Signs And Symptoms That May Require Emergency Care

Treatment For A Foreign Body Stuck Inside Your Eye

If you get a foreign body inside your eye, then you know how painful it can be. Some debris is easy to get out of your eye, but other things may become embedded in the soft tissue. When this happens, you need to visit a walk-in medical clinic, see your primary care doctor, or even go to the emergency room. Here are some things to expect when you visit a walk-in clinic for a foreign body stuck in your eye.

Dye And Blue Light Exam

Even though you know you have something in your eye, you or the physician may be unable to see it. Because of this, the doctor will place a small amount of orange dye inside your eye. Next, they will examine your eye with a slit lamp and special blue light.

The combination of the orange dye and blue light will help illuminate the object so that the physician can extract it. Before the doctor attempts to remove the foreign object from inside of your eye, they will instill a numbing drop into the affected eye.

This anesthetic eye drop will numb your eye so that you won't feel any pain when the doctor removes the object that may be deeply embedded inside of your eye or inner eyelid. The doctor may also send you home with a small bottle of the numbing drops so that you can use them if you feel any pain afterward.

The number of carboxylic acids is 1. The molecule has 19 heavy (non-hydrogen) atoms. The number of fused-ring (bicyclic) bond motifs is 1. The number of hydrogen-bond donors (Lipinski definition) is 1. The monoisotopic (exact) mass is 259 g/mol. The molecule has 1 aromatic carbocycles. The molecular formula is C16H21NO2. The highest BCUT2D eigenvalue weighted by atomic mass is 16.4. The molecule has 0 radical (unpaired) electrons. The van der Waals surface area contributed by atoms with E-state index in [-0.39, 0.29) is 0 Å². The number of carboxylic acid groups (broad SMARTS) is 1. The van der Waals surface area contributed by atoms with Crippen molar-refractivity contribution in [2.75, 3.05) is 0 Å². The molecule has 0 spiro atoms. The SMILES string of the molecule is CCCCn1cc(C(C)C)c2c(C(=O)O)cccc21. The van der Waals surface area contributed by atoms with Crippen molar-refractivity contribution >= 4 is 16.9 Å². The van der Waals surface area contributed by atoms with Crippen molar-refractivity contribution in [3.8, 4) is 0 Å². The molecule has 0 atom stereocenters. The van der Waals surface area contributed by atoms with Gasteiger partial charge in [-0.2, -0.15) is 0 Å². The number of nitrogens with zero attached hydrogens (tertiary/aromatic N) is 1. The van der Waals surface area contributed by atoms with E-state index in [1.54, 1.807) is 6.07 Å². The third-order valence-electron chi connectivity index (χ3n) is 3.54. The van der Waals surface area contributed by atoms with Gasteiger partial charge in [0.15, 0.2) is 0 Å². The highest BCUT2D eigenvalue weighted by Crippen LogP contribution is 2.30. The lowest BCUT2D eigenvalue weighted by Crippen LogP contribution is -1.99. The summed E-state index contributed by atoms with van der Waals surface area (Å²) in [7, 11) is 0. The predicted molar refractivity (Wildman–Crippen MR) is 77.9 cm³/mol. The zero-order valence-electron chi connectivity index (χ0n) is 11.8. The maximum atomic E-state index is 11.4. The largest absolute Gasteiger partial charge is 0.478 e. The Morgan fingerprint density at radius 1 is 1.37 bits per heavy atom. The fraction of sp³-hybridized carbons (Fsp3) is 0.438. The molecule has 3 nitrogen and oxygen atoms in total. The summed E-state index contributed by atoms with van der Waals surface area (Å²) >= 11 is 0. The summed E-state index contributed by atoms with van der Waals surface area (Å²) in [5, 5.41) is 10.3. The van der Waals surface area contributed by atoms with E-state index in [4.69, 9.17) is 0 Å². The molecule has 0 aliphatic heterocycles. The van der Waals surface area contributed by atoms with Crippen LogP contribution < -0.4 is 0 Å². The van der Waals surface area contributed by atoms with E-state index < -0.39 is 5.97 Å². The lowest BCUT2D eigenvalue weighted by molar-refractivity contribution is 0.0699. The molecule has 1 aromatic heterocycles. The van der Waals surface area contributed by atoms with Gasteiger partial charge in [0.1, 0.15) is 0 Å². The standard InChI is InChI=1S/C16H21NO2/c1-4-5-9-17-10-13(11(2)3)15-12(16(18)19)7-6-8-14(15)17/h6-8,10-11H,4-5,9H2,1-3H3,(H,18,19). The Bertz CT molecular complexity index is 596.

Patching And Antibiotics

After the foreign body has been successfully removed from your eye, the doctor may instill antibiotic drops or place a "ribbon" of antibiotic ointment into the subconjunctival space. This is the space that you see when you pull down your lower eyelid.

After the medication has been placed inside your eye, your eye may be covered with a patch or sterile gauze dressing to prevent injury. Another reason for a patch or dressing is that so your eye can rest while it is healing. The clinic physician may recommend that you make a follow-up appointment with your primary care physician or eye doctor in a couple of days or so.

If you get something stuck in your eye, especially if your eye is painful, swollen, or red, or if your vision is impaired, seek prompt medical attention. The sooner your eye is treated, the less likely you will be to develop an infection or long-term vision problems.

For more information, contact a local walk-in medical clinic.